This was an apt way to maintain Lady Godiva’s chastity. Yes, she rode through town without a stitch of clothing. But her aim was true. She sacrificed for the greater good of the people. That’s the heart of this legend. It’s also why Tom’s cursed. He did the opposite. All he cared about was Tom. So, in the end, he’s gone down in history as the iconic creep.
Godiva by Alfred, Lord Tennyson
It’s easy and quick to discover Lady Godiva’s story yourself. Just read the 1842 poem Godiva by Alfred, Lord Tennyson. He wrote it hundreds of years after Lady Godiva’s life. But the story flows easy from start to finish. Also its perspective teaches us why this women still matters.
Tennyson focuses on Lady Godiva’s chastity. He portrays her chaste dignity as powerful. It even rouses fear in the Coventry air. Clothing may cover people’s bodies. But according to Alfred, Lord Tennyson, chastity does far more. It quiets wind to protect and honor the innocent. Lady Godiva was technically naked. She’s also a hero, though. So, Tennyson clothes her with a magical chastity cloak that shields her better than armor.
Then she rode forth, clothed on with chastity: The deep air listen’d round her as she rode, And all the low wind hardly breathed for fear.
This poem points to the challenge we all face as humans. Our experience as mere individuals isn’t enough. We must sacrifice to something greater than our singular selves. In the case of Lady Godiva she relinquishes her dignity. She endures indecent exposure for the sake of her people. Throughout history the measure of a woman’s value diminishes with such nakedness.
That’s true even today. It’s why Tennyson spotlights her chastity in his Godiva poem. Yes, this lady’s naked. But she’s also the exception. Her integrity makes Lady Godiva special. She has a higher purpose. Thus, the people look away from her nude body, in deference to this honorable mission.
Sculptural Chastity and Pride
Sculpture also reveals how crucial chastity was to Lady Godiva’s heroism. In the Tennyson poem and many versions of the legend, Godiva’s long hair covers her nakedness. He describes her tresses as rippled ringlets. They worked like a strategic curtain.
Half-dipt in cloud: anon she shook her head,
And shower’d the rippled ringlets to her knee.
Sculptures portray her long hair shielding viewers from full frontal Godiva. In some she slouches to hide even more with a tucked head and tactical arms. Check out John Thomas’s marble statue from 1861 above. Our lady bows with humility – a martyr. Artists immortalize the best of a subject in sculpture. It serves as an everlasting memorial to those key attributes. Thomas chooses to highlight her shame.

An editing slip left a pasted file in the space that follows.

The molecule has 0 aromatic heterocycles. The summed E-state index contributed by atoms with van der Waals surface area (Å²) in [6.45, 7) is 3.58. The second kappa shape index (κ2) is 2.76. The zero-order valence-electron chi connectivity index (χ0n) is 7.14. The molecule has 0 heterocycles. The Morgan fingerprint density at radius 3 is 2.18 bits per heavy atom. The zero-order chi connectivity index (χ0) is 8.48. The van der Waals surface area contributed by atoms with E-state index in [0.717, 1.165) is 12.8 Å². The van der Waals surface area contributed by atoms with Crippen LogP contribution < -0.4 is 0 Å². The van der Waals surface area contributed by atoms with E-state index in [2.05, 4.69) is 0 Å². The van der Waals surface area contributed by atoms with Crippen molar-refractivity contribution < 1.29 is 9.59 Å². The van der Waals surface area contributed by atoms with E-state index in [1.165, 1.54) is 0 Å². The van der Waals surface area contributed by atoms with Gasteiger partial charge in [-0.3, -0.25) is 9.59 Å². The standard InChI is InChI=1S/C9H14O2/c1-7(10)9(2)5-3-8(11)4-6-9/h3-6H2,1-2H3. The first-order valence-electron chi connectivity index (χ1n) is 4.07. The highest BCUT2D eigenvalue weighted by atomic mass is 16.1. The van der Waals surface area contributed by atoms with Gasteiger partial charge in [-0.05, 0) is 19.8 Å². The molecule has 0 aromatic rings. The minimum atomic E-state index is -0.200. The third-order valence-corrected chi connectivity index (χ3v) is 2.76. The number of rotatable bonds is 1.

This implies a resounding sense of her chastity. It’s also pretty darn judgemental. She’s a hero. Remember? It seems that history and art only shower her with accolades because she was also chaste. What if she weren’t? A heroic woman can be proud with real blood in her veins. Storytellers need not color female heroism with only one virginal paintbrush. Check out the sculpture below for an example. This Lady Godiva sculpture graces Coventry today.
This bronze Godiva perches naked but straight-backed with confidence. Sir William Reid Dick erected this Lady Godiva in 1949. This later date helps account for the more brazen portrayal. Sir William had the luxury of a less judgmental contemporary point of view on our hero. She’s honorable, heroic, and unabashedly naked. Viewers may also note her beauty. But Lady Godiva’s honor and dignity matter most.
That’s what sets her apart from other historic figures. It makes her a hero. She’s quite an example for Ms. Behavior. We have to step outside ordinary bounds of life to change the course of history. Leofric held the reigns. But without Godiva’s incredible deed, he’d have changed nothing. The people of Coventry would have starved. So, with her bare body and dignified trot through town, Lady Godiva saved lives. That’s why her story’s more than a myth or even legend.